Configuration Re-use – since the configurations are centrally stored, it is possible to re-use existing configurations. In reality, you probably end up building different packages from the same data stores; so why not re-use? This may save you some time in the longer run.
Package configurations can be your friend! They can really help developers to stick to software development principles of moving through dev/sys/uat/production. Personally, I don’t like using a production environment as a test environment and I would never recommend it. The usual ‘we don’t have the money to have separate environments’ excuse no longer washes, with the availability of VPCs and Hyper-Vs. To summarise, SQL Server package configurations can assist you to manage SSIS packages centrally with the minimum work involved in the management process.

Greenfield Business Intelligence – where do we start?

Generally, the human condition means that we often don’t know when to start doing, and don’t know when to stop. I’m sure you can think of plenty of examples in life! This happens in business a lot; as an illustrative example, some managers might not be willing to stop a strategy which the evidence shows isn’t working…. conversely, they don’t know when to start a new strategy.

The human condition also applies to business intelligence, since it involves people. However, there is the added problem of not knowing how to start, or how to stop. Greenfield business intelligence projects might sound like a dream; completely new technology, completely new solution to design, build and test, and there’s no hangover from previous bad coding.

Greenfield business intelligence does give us another set of problems, however. The human condition means that users don’t know what they want. This may sound strange, but sometimes users can perhaps lack confidence to say what they think that they might need now or in the future. After all, who wants to take the blame when something goes wrong later on? User input and experience is extremely valuable in producing business intelligence solutions and it’s very important to include them early on. So, if you can’t get the user input easily, what can you do?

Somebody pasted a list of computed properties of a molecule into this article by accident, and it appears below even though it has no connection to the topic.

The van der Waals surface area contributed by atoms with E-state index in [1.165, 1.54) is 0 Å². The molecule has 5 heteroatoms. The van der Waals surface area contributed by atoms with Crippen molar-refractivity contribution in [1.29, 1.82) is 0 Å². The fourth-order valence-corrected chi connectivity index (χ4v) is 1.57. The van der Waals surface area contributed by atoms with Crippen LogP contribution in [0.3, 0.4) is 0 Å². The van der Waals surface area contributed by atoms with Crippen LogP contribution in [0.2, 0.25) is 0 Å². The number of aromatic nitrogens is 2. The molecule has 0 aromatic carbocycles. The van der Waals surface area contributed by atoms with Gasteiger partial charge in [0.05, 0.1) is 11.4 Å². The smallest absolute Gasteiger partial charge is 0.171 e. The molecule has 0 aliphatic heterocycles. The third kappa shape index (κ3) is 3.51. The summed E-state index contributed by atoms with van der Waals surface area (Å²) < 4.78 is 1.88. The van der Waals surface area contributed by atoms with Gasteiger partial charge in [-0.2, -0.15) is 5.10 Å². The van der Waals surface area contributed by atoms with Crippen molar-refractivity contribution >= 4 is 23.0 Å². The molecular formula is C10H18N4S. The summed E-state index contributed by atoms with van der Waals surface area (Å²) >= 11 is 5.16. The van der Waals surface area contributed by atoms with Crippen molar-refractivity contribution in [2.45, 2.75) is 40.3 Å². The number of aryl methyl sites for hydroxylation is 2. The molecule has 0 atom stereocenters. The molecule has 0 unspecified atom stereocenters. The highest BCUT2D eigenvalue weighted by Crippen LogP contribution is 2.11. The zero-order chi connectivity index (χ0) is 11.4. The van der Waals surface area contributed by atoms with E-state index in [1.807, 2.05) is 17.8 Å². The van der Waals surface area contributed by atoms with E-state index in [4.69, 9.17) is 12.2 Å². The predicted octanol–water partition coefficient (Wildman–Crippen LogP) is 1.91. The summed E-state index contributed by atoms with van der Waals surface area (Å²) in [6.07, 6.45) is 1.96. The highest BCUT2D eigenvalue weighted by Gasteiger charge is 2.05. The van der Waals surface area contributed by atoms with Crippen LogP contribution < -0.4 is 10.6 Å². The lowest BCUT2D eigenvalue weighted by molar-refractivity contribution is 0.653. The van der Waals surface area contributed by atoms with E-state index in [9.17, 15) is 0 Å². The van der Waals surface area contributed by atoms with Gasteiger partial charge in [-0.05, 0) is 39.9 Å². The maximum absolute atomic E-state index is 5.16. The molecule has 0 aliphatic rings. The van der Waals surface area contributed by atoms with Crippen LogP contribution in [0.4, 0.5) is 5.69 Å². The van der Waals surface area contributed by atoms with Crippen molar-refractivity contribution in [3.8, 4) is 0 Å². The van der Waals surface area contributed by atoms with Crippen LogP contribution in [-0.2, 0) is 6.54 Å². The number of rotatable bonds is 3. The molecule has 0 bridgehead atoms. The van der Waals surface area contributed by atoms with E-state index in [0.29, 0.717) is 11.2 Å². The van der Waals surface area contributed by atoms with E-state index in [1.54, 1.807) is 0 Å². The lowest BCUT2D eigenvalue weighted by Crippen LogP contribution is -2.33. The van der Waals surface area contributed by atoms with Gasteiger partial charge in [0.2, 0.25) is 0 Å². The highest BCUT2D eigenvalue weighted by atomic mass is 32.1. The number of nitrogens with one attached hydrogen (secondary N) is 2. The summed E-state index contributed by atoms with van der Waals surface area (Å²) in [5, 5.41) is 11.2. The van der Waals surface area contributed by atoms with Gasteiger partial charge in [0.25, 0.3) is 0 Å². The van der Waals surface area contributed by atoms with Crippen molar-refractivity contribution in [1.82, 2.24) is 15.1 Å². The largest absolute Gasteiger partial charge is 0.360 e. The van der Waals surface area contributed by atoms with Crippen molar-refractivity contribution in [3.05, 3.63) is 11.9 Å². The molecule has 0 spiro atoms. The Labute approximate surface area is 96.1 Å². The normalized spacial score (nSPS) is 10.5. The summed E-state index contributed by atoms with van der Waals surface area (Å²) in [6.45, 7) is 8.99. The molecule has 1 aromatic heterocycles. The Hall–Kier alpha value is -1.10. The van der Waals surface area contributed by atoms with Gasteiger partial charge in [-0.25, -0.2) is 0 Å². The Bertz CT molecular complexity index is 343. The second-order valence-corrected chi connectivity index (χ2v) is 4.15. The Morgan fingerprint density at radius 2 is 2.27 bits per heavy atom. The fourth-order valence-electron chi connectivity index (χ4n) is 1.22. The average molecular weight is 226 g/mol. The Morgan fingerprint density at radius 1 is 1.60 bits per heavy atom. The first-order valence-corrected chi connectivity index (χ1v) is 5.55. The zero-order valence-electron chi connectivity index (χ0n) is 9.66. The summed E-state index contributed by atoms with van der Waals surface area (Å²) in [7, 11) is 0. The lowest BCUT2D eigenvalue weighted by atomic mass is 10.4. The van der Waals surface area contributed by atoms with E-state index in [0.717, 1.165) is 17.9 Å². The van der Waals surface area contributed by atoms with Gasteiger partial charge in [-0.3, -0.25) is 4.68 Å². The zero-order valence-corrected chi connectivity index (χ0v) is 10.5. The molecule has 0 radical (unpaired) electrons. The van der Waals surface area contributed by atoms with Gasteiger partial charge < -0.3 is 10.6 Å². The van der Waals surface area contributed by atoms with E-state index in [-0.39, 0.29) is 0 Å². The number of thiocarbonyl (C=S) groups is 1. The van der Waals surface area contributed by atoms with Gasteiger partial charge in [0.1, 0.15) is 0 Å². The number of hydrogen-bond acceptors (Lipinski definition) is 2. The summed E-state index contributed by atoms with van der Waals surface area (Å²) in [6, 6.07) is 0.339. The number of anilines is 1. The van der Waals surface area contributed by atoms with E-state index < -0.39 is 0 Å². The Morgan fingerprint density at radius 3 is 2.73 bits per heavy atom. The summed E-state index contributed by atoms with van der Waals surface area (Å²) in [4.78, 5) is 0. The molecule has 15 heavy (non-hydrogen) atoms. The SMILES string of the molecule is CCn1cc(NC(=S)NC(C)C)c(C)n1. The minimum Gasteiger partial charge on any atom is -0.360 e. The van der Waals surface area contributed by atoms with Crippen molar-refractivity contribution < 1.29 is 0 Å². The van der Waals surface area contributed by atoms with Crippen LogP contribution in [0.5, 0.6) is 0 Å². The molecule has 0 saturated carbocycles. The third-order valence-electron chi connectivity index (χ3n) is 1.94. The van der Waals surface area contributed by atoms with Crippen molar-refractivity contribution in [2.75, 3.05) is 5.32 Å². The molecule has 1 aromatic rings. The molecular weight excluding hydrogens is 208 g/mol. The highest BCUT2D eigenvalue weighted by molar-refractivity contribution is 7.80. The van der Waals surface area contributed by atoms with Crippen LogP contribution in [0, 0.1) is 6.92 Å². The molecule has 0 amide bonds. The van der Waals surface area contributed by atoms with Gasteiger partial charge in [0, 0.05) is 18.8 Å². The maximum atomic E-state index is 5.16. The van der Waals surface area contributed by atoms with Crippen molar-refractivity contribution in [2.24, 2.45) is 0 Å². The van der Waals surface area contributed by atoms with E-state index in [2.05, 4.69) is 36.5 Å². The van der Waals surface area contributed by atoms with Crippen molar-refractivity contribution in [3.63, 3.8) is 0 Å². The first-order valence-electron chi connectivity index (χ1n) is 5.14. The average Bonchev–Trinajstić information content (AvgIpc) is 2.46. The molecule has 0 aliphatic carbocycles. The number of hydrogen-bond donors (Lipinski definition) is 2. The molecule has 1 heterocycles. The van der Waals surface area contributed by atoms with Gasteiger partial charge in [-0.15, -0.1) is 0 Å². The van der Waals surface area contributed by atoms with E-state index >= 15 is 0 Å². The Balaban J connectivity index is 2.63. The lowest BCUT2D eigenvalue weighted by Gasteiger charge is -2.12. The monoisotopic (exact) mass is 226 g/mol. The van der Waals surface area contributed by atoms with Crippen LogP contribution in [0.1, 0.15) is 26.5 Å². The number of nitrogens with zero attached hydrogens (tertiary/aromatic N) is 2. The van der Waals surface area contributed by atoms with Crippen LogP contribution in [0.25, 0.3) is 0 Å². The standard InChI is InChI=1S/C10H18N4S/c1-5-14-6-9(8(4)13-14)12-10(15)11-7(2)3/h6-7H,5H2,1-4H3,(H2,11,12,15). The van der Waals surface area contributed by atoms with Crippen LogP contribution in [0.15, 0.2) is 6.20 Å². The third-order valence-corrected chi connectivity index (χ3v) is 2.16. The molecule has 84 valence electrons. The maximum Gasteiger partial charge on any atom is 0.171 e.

Greenfield business intelligence isn’t all about technology; there are people issues as well.  In these situations, the following advice might help:
  • As a recommended strategy, producing reports in an agile way can help users to provide feedback. This will increase their confidence in the system, in addition to feeling that their input is valuable. It wouldn’t hurt to drive home that their input is necessary to make the project a success. This means that report changes can be done in a kaikaku way – iterative, smaller changes that constitute a part of the overall whole.
  • Remember that Excel is your friend; users love Excel. Users eally appreciate being able to see something. An ideal way to do this is to produce a few mock-up reports in Excel with some made-up data. Users tend to give an almost visceral response, for example, ‘I really like that, I really need that!’ or ‘ugh, not what I wanted  at all!’ This can help focus your efforts in planning the data that goes into the data warehouse.
  • Use a ‘traffic light’ system to identify what you must have, what you should have, and what’s not necessary. In project management speak, this is sometimes called the MosCow method: Must have, Should have, Could have. This is easy for everyone to understand, and can help move the requirements to move forward quite quickly.
  • All feedback is useful; the negative and the positive. If people don’t like a report or need the data, then it’s good to be ‘lean’ and not include it at all. Why give yourself extra work to include data which isn’t necessary?
  • In Kimball’s books, this is a real emphasis on this strategy and the first few chapters are about the ways of talking to business users. If you haven’t read any Kimball, I can really recommend the wisdom you’ll find there.
To summarise, although getting user input can be difficult, there are some tools to use which can help to obtain it more easily. It’s better to try and get user input in the planning phase rather than after you’ve spent months working on a business intelligence solution that does not answer the business questions. If that happens, the users won’t accept the solution and it’s ultimate failure.

I’d love your comments and if you’ve any other advice, please do leave a comment. I’d love to learn from your experiences!